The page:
EXCLUSIVE: Who is responsible for the rot in SCOPE?

New Delhi: The selection process followed by the Standing Conference of Public Enterprises (SCOPE) for the post of Director-General (DG) makes for an interesting study. It would have you believe that there’s only one best man that the organisation cannot seem to do without — the incumbent DG. How else would the selection panel end up picking him from a pool of candidates year after year for the post of Director-General for the last 10 years when the tenure is limited to five years?

In a letter dated November 14, 2018, accessed exclusively by PSU Watch, the Ministry of Heavy Industries and Public Enterprises had come down heavily on SCOPE over the “irregular continuation of the present DG” beyond the stipulated tenure and had also threatened to disassociate itself from SCOPE if the present DG was allowed to continue.

The ministry's action is in line with the crackdown initiated by the Modi government against corruption.

However, despite the rebuke handed down by its administrative ministry, SCOPE has failed to remove the official from the post and appoint a new person in his stead.

When did the present DG assume charge?

The incumbent DG of SCOPE took charge of the post on August 1, 2009. However, the Executive Board of SCOPE, which is responsible for approving appointments of officers/employees and for laying down the rules of business, service conditions, pay scales, etc, has kept on granting an extension to the incumbent from 2009 till date.

The never-ending cycle of extensions

“The DG has not just been the permanent occupant of the post for the last 10 years, but he has been on the company’s payroll, has been getting increments and all the allowances that come with the post for all these years,” a source privy to the information said.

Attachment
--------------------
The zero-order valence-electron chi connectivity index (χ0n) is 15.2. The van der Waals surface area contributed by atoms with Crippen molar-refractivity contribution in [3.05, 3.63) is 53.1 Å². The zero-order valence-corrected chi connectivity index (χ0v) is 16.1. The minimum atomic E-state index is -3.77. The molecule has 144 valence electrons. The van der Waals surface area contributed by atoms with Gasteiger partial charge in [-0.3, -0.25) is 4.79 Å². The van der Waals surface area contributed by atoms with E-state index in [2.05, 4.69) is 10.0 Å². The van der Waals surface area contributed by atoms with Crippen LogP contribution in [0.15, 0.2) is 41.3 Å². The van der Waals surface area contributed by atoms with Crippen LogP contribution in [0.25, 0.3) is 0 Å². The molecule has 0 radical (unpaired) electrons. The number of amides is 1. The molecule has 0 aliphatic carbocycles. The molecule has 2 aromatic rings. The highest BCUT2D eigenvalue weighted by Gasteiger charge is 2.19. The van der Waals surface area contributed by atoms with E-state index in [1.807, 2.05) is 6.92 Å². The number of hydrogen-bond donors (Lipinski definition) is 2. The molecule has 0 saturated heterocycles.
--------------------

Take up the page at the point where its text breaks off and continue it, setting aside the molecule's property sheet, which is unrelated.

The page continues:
“The post of DG at SCOPE is a post-retirement position. The tenure is otherwise fixed at five years. However, a DG can continue to serve the post after the expiry of the tenure only after their name has been approved by the board,” the source said.

Alt= A copy of the letter sent by the Ministry of Heavy Industries and Public Enterprises to SCOPE.

Ministry and DPE made several attempts to get SCOPE to act

Miffed by SCOPE’s inability to take action on the matter, the Ministry not only pulled up the organisation for allowing the incumbent DG to continue but also warned that DPE would no longer be associated with SCOPE’s “irregular” activities unless it took an action.

In a strongly-worded letter, dated November 14, 2018, the ministry said, “The Department of Legal Affairs have opined that extending the present DG to continue till the attainment age of 70 years is arbitrary and against the standard practice and procedure… DPE has repeatedly written to SCOPE with the approval of Hon’ble Minister that the continuation of DG SCOPE beyond 31.10.2017 is not legally tenable and therefore, he should be asked to demit office. However, no action has been taken and the incumbent has been allowed to continue irregularly.”

Alt= A copy of the letter sent by the Ministry of Heavy Industries and Public Enterprises to SCOPE.

“After careful consideration of the issue, it has been decided with the approval of competent authority that DPE cannot remain associated with irregular activities/decisions of SCOPE, particularly in the matter of the continuation of the present DG… and therefore DPE has decided to disassociate itself from the Executive Board and General Council meeting or any other activity of SCOPE with immediate effect and till such corrective steps are taken by SCOPE in this regard,” it added.

According to sources, DPE officials have since not been attending the board meetings and the general council meetings in order to register a protest.

Why is this an issue?

SCOPE is an apex body that represents the entire public sector in India. Its job is to act as an interface between the PSU sector and the government and facilitate dialogue between the two. “If you allow somebody to continue after retirement, tenure after tenure, it gradually influences the overall system, leads to stagnation and also leads to nepotism, favouritism and other forms of corruption. This can be avoided only when the system is clean, allows succession planning and timely departure of every person employed,” the source said. “The PSU sector is vast and cuts across segments of aviation, energy, real estate, infrastructure etc. Allowing people from various fields to come in and take over SCOPE’s top position ensures that a different kind of expertise is brought to the table and that benefits the organisation,” he added.

Global agencies rank a country on the basis of how well they are able to show integrity in their systems and processes. These rankings ultimately lead to the rise or fall of foreign investments. Integrity, too, has similarly become a criterion for the accreditation of an organisation. And therefore, it assumes importance when it comes to improving the ranking of a country on global metric systems.